HMCS Star

From Wikipedia, the free encyclopedia
Jump to: navigation, search
HMCS Star
Active 1923 to present
Country Canada Canada
Branch  Royal Canadian Navy
Type Stone frigate
Role Reserve unit
Size Approx. 250
Garrison/HQ 650 Catharine St N, Hamilton, Ontario L8L 4V7
Motto(s) Diligentia (Diligence)
Colours Royal Blue and Gold
Anniversaries Battle of the Atlantic
Equipment 24 ft (7.3 m) RHIB (ZH-733 CDO)
Decorations Defence of Canada Banner 1812
Battle honours
  • Dover, 1652
  • Martinique, 1809
  • Guadeloupe, 1810
Commanders
Commanding Officer Lieutenant Commander Stephen Churm

HMCS Star is a Royal Canadian Navy Reserve Division (NRD) located in Hamilton, Ontario, Canada.[1] Dubbed a stone frigate, HMCS Star is a land-based naval establishment.

History[edit]

HMCS Star is the Royal Canadian Navy's oldest Naval Reserve Division being commissioned first on 31 January 1923 as the Royal Canadian Naval Volunteer Reserve (RCNVR) Hamilton Half Company and then on 1 November 1941 as HMCS Star.[2]

Named after a Royal Navy 14-gun brig launched at Kingston, Ontario on 20 July 1813, HMS Lord Melville/Star, the name Star honors the Royal Navy's presence on Lake Ontario and the defense of Canada during the War of 1812.[3]

1800s[edit]

Naval activity in Hamilton Harbour can be traced as far back as the middle of the 18th century when ships of the British Provincial Marine plied Lake Ontario conducting coastal protection operations.

During the Rebellions of 1837, a naval militia from Hamilton ignited a diplomatic crisis, known as the Caroline Affair, when the Hamiltonians captured a rebel supply vessel, SS Caroline, killing an American crew member and then burning the ship before sending it over Niagara Falls.[4][5]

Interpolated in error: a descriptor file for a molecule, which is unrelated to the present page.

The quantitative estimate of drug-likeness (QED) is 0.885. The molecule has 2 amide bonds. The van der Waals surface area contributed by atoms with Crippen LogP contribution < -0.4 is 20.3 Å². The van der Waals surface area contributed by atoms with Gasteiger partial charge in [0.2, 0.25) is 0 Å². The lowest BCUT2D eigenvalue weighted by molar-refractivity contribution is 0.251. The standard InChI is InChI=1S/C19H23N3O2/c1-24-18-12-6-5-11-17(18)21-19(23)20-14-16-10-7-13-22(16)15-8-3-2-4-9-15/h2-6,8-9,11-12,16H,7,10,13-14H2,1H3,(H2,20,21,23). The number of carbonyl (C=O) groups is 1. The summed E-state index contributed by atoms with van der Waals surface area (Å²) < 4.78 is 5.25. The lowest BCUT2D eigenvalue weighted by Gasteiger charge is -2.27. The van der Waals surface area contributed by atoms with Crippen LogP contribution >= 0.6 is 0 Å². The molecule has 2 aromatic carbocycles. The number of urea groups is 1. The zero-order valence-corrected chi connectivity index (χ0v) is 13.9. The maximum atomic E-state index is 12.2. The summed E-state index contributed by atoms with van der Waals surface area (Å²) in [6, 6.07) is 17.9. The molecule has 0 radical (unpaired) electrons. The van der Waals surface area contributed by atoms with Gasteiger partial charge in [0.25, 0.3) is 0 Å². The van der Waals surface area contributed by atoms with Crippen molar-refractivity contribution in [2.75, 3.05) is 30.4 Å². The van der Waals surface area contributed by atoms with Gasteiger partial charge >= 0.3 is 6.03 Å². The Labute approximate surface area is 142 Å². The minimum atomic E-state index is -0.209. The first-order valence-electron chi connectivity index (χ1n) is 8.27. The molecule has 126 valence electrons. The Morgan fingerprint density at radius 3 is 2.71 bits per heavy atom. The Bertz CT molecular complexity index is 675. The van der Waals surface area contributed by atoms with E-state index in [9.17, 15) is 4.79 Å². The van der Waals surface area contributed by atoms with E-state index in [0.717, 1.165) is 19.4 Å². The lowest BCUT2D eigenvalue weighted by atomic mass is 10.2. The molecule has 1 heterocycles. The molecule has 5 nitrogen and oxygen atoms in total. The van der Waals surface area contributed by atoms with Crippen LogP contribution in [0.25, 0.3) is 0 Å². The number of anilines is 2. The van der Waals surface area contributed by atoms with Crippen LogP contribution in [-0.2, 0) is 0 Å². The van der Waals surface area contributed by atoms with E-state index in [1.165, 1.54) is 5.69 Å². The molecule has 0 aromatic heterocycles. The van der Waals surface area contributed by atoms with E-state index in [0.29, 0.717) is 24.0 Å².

With the passing of the 1846 Militia Act by the Colonial Government, the Hamilton Volunteer Marine Company was stood up.[6] Seven years later, on 31 January 1862, the Hamilton Volunteer Naval Company was stood up under the command of Captain Thomas Harbottle and Lieutenant George P. Malcomson.[5][7]

As the American Civil War ended, Fenian cross-border raids saw the Hamilton Volunteer Naval Company called out on short periods of active status guarding the city and manning steamboats on Lake Ontario.[6] For their service during the Fenian Raids, Hamilton's naval volunteers were awarded the Canada General Service Medal with Fenian Raid 1866 bar.[8][9]

With the passage of a Militia Act of 1868 in Parliament, the Naval Companies of Garden Island, Toronto, Hamilton, Dunnville and Port Stanley were requested to signal their intention to remain active. The Hamilton unit failed to meet the February 1869 deadline and therefore phased itself and Canada’s first, formal naval reserve out of existence.[10]

1914–1918[edit]

When the Royal Canadian Navy was formed on 4 May 1910, there was no corresponding naval reserve. In 1914, the Royal Navy Canadian Volunteer Reserve (RNCVR) was stood up with minimal government support.